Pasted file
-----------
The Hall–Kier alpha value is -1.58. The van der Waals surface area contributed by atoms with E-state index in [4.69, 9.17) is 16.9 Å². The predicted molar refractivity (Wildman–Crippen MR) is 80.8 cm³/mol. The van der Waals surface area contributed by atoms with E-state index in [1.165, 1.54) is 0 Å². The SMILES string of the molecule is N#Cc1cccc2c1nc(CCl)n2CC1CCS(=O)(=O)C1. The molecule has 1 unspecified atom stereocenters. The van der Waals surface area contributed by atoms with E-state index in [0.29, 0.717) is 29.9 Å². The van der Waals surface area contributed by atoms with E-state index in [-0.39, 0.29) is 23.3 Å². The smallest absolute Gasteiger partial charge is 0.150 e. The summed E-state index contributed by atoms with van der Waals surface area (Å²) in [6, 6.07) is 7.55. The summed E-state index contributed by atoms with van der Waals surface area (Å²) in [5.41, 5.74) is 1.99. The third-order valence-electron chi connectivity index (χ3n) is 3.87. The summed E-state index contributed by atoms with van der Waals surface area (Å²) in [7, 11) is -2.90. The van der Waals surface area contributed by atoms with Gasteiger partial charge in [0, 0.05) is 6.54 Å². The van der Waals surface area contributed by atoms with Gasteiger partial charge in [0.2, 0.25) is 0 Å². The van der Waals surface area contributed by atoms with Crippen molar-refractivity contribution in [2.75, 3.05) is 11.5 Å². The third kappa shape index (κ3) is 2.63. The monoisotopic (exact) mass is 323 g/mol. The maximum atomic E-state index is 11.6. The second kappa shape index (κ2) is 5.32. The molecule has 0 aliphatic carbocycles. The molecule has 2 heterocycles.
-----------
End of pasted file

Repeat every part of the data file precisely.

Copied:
The Hall–Kier alpha value is -1.58. The van der Waals surface area contributed by atoms with E-state index in [4.69, 9.17) is 16.9 Å². The predicted molar refractivity (Wildman–Crippen MR) is 80.8 cm³/mol. The van der Waals surface area contributed by atoms with E-state index in [1.165, 1.54) is 0 Å². The SMILES string of the molecule is N#Cc1cccc2c1nc(CCl)n2CC1CCS(=O)(=O)C1. The molecule has 1 unspecified atom stereocenters. The van der Waals surface area contributed by atoms with E-state index in [0.29, 0.717) is 29.9 Å². The van der Waals surface area contributed by atoms with E-state index in [-0.39, 0.29) is 23.3 Å². The smallest absolute Gasteiger partial charge is 0.150 e. The summed E-state index contributed by atoms with van der Waals surface area (Å²) in [6, 6.07) is 7.55. The summed E-state index contributed by atoms with van der Waals surface area (Å²) in [5.41, 5.74) is 1.99. The third-order valence-electron chi connectivity index (χ3n) is 3.87. The summed E-state index contributed by atoms with van der Waals surface area (Å²) in [7, 11) is -2.90. The van der Waals surface area contributed by atoms with Gasteiger partial charge in [0, 0.05) is 6.54 Å². The van der Waals surface area contributed by atoms with Gasteiger partial charge in [0.2, 0.25) is 0 Å². The van der Waals surface area contributed by atoms with Crippen molar-refractivity contribution in [2.75, 3.05) is 11.5 Å². The third kappa shape index (κ3) is 2.63. The monoisotopic (exact) mass is 323 g/mol. The maximum atomic E-state index is 11.6. The second kappa shape index (κ2) is 5.32. The molecule has 0 aliphatic carbocycles. The molecule has 2 heterocycles.